Let us think, fellow travellers, of animals associated with luxury hotels. In the UK, The Pig Near Bath has rare sheep breeds, and its newer sibling, The Pig on The Beach has chickens that provide the eggs that you can, if you wish, boil yourself, for breakfast. On the canine side, in Washington DC, Lord Monticello rules the roost, to confuse animal life, at The Jefferson, the Preferred hotel where Obama hosts many private meetings. In Boston, Catie Copley, the black lab-with-the-most, presides over Fairmont Copley Plaza when she is not busy either writing new books or keeping up her blog. In Dallas, Duncan was adopted to be house cat of the luxury Rosewood Mansion On Turtle Creek hotel. The only problem, says the gal, is that, once established, Duncan proved to be female…. When Karl Lagerfeld came to stay he brought his cat, Choupette, who loved c(h)atting to Duncan, apparently, and probably tweeted it to the 46,000 Choupette followers.
Actually this is a pretty, and I use the word on purpose as this is a beautiful hotel, place . The hotel was made famous by silver heiress Caroline Rose Hunt, who adapted the 1923 mansion (hence the name) that cotton baron Sheppard King had built in 1923 to replace an earlier house razed by fire. Sheppard King made his place instantly historic, with 19th century doors culled from Spanish cathedrals and original moulded ceilings pulled from all over Europe. Caroline Hunt added beauty (way back at the end of the last century this was the 143-room hotel that gave you pink bed linens and Lady Primrose toiletries). Now, as Rosewood (from her name), you have white linens, Natura Bissé toiletries – but still sensational flowers.
The lobby’s flowers are tweaked daily. Despite the influx of new hotels in Dallas, Rosewood Mansion on Turtle Creek continues to attract the great and the good of Texas, with nearly half of all those staying here being repeat loyalists (perhaps some come to see Duncan?). They come back, even after some time away, and head to the restaurant where captain Hugo Reynosa, who has been here since 1991, remembers them instantly – he is so famous he is mentioned, by name, in the fascinating The Mansion on Turtle Creek Cookbook, Haute Cuisine Texas Style, which has a foreword by Dean Fearing, the face of Lucchese whom Caroline Hunt brought in as her first chef.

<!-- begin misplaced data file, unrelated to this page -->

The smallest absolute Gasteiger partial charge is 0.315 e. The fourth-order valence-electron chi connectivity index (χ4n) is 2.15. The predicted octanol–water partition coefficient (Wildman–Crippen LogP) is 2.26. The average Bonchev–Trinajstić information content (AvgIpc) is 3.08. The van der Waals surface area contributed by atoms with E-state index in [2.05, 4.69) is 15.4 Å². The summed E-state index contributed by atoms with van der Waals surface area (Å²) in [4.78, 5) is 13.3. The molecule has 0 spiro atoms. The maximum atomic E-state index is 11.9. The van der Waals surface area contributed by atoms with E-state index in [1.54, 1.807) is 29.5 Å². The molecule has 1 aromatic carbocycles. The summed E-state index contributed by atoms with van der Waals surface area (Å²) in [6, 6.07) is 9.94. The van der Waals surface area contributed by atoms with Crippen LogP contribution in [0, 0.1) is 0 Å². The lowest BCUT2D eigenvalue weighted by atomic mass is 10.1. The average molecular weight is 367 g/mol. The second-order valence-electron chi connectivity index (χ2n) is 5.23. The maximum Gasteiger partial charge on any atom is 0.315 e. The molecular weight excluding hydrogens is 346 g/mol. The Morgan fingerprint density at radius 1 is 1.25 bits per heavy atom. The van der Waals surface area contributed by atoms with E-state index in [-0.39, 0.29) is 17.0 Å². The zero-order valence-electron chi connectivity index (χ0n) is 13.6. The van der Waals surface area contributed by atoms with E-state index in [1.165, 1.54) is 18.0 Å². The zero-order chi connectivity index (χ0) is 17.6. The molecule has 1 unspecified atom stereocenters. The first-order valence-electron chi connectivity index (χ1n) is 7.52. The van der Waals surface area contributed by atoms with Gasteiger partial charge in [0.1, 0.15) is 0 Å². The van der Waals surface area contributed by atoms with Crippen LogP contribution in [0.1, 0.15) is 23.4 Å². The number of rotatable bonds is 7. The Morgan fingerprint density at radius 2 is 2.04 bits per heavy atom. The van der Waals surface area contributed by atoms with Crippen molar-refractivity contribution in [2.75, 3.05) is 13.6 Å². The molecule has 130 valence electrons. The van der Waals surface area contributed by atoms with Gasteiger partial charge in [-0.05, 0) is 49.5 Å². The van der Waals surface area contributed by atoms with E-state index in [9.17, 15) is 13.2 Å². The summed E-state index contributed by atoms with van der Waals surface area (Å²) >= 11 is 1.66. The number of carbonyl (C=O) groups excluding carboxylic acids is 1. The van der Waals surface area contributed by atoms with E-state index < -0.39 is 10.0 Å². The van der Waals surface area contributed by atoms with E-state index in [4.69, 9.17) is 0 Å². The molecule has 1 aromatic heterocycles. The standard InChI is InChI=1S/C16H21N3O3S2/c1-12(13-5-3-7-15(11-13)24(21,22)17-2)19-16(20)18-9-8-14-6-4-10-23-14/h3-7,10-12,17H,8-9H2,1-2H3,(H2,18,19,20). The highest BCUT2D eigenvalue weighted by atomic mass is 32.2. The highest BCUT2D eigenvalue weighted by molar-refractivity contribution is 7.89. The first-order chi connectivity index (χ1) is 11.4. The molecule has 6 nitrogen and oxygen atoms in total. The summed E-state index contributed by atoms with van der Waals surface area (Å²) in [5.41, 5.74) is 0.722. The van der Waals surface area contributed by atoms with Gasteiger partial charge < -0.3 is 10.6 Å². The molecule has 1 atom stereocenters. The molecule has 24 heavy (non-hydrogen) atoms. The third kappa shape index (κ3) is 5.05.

With the exception of Dean Fearing, who dared to move on to another establishment, the 250 lovely people who run this place certainly stay. Head of ‘people’, also called HR, has been here since the hotel’s opening, 35 years ago. The Chief Concierge, Mary Stamm, has clocked up over 30 years. The luxury hotel’s MD, Andrea Gates, was studying business in school when she moonlighted in hotels, and found she loved interacting with people. She learned systems with Hilton and Kempinski before being recruited to this very hotel in 1992 – and, having stuck with Rosewood throughout, she returned in 2013 as Big Boss.